with preamplifier. It also offers a temperature range of --40 to 85°C and operates at 5 or 9 V.

There are now also more than 70 consumer electronic devices with MOST interfaces on the market. And last August, MOST was the first networking technology to be fully approved by the DVD Copy Control Association to carry copy-protected DVD video programmes.

Keep it safe

The ByteFlight protocol also arose from a collaboration, although BMW is the only car maker currently deploying the technology. Safety-critical systems need deterministic protocols with fault-tolerant behaviour. ByteFlight
guarantees high data integrity at a data rate of 10 Mbit/s and an information update rate of 250 µs.

ByteFlight uses a star network configuration with an intelligent star
coupler, and bidirectional communication over POF. The transceiver chip is integrated into the optical connector. Other characteristics include collision-free bus access, guaranteed latency for a certain number of high-priority messages, high flexibility, easy system extension, dynamic use of bandwidth and low
system cost.

BMW's Series 7 models implement ByteFlight for control of the car's air bag systems. The vehicle contains 12 sensors (velocity, acceleration or pressure) distributed in a star system and linked via POF. "The system operates as a computer cluster with distributed functionality in order to evaluate the sensor data and fire the required air bags in case of an accident," explained a BMW spokesperson. BMW only uses ByteFlight to control thn airbag system and employs MOST for distributed networking of the vehicle's information and entertainment systems.

While ByteFlight addresses many safety features, it is not necessarily suited to use in the drive-by-wire systems touted for use in next-generation automobiles. For such advanced control applications, car manufacturers are looking to an emerging standard called FlexRay.

FlexRay was instigated by BMW and DaimlerChrysler, who joined forces with Philips and Motorola in September 2000 to form the FlexRay Consortium. Since then, three more core partners have joined: Bosch, General Motors and most recently Volkswagen.

Drive-by-wire applications (steer-by-wire, brake-by-wire and gear
shift-by-wire) replace the mechanical and hydraulic controls with fibre or electrical connections. Total reliability is imperative -- the network simply must not fail. FlexRay addresses these safety-critical issues by offering a deterministic and fault-tolerant communication layer with guaranteed latency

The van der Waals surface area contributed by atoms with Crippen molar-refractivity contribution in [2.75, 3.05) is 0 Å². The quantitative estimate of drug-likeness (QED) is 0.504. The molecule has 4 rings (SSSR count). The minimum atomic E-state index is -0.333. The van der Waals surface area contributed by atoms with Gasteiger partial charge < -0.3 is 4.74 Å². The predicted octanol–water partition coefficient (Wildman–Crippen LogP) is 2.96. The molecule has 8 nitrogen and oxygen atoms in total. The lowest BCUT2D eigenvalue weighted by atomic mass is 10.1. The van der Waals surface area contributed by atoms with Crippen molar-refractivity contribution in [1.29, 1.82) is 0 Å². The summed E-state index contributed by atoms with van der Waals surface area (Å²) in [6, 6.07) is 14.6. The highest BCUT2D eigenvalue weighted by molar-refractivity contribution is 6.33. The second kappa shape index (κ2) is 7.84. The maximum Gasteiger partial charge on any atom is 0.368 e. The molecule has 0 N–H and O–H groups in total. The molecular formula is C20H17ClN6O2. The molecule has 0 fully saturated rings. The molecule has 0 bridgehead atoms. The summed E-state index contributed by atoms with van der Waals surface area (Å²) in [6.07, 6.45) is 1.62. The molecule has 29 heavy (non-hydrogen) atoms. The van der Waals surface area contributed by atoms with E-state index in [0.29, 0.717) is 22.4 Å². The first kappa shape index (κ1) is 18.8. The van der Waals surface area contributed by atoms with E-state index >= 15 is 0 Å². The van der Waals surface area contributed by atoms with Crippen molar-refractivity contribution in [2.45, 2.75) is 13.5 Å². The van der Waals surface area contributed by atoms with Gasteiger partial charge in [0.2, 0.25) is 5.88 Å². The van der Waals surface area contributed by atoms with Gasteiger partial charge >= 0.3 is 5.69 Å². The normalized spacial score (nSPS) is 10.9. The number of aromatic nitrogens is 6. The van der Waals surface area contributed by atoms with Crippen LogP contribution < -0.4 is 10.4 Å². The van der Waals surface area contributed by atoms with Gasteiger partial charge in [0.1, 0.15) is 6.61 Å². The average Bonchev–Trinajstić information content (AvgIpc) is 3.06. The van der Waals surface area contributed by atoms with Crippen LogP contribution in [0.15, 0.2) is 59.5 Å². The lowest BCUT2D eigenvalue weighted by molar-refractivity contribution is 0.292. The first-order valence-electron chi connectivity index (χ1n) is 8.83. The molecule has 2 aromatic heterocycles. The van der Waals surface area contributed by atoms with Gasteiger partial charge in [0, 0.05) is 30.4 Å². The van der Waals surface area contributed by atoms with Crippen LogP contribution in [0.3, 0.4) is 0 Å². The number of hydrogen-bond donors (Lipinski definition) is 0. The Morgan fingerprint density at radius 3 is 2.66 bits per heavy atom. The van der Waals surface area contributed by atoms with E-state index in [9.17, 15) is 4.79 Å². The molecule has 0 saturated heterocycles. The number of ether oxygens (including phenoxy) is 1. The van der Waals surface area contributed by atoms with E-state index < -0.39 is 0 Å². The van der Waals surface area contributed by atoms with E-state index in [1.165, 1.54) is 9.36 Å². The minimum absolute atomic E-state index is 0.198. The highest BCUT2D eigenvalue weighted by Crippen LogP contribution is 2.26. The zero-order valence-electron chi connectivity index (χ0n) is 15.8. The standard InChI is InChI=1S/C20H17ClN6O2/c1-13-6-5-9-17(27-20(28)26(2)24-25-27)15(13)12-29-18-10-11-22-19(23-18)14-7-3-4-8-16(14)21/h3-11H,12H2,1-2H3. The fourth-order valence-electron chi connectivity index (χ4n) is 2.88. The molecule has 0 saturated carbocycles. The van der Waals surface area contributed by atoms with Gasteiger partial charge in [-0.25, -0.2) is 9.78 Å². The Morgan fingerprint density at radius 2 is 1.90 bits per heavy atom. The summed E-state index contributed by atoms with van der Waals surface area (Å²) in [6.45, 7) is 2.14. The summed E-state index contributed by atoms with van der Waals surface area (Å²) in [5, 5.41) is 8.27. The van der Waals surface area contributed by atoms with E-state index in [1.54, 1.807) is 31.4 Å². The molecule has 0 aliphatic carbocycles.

time and jitter.

FlexRay can use the same 10 Mbit/s optical physical layer that is already available for ByteFlight. But the protocol is defined independent of the topology and physical layer, enabling the use of both electrical and optical transceivers. Currently, Philips is developing a dedicated FlexRay electrical physical layer.

"The good thing about this is that when FlexRay comes to the car, Infineon has, it already done a lot of work with our ByteFlight transceiver," Hurt explained. "This enables us to easily address the FlexRay topology. There are a lot of similarities. For example, the data rate is the same, 10 Mbit/s, and they are both deterministic systems."

BMW has developed support for applications such as brake-by-wire already, although there are no FlexRay-equipped cars on the road yet. The first system tests will be performed later this year and BMW expects to have the FlexRay technology in series production in 2006.

High-speed transfer

As the number and complexity of electrical devices in the car continues to increase, some manufacturers foresee a need to ramp the existing 25 Mbit/s data rate limit up to 150 or even 400 Mbit/s. This is where a newer protocol, IDB-1394, comes into play. IDB-1394 is an automotive version of IEEE-1394 (also known as FireWire), a technology that has already gained wide
acceptance in the consumer electronics industry.

"IDB-1394 differs from MOST and ByteFlight in several ways," explained Arlan Stehney, executive director of the IDB Forum. "Firstly, IDB-1394 is designed for much higher-speed data transfer, up to 400 Mbit/s. The physical layer is also unique, with specific connectors on the POF design."

Developed by US and Japanese automobile manufacturers, IDB-1394 is optimized for both asynchronous and isochronous data transfer. The topology also permits existing IEEE-1394 consumer electronics devices to interoperate with embedded automotive-grade devices. While the standard is initially designed for POF applications, the IDB Forum is also looking to develop a copper version. "Manufacturers have asked for a complementary specification that includes copper, so that a hybrid network using both POF and copper can be used where it's more cost-effective," Stehney explained.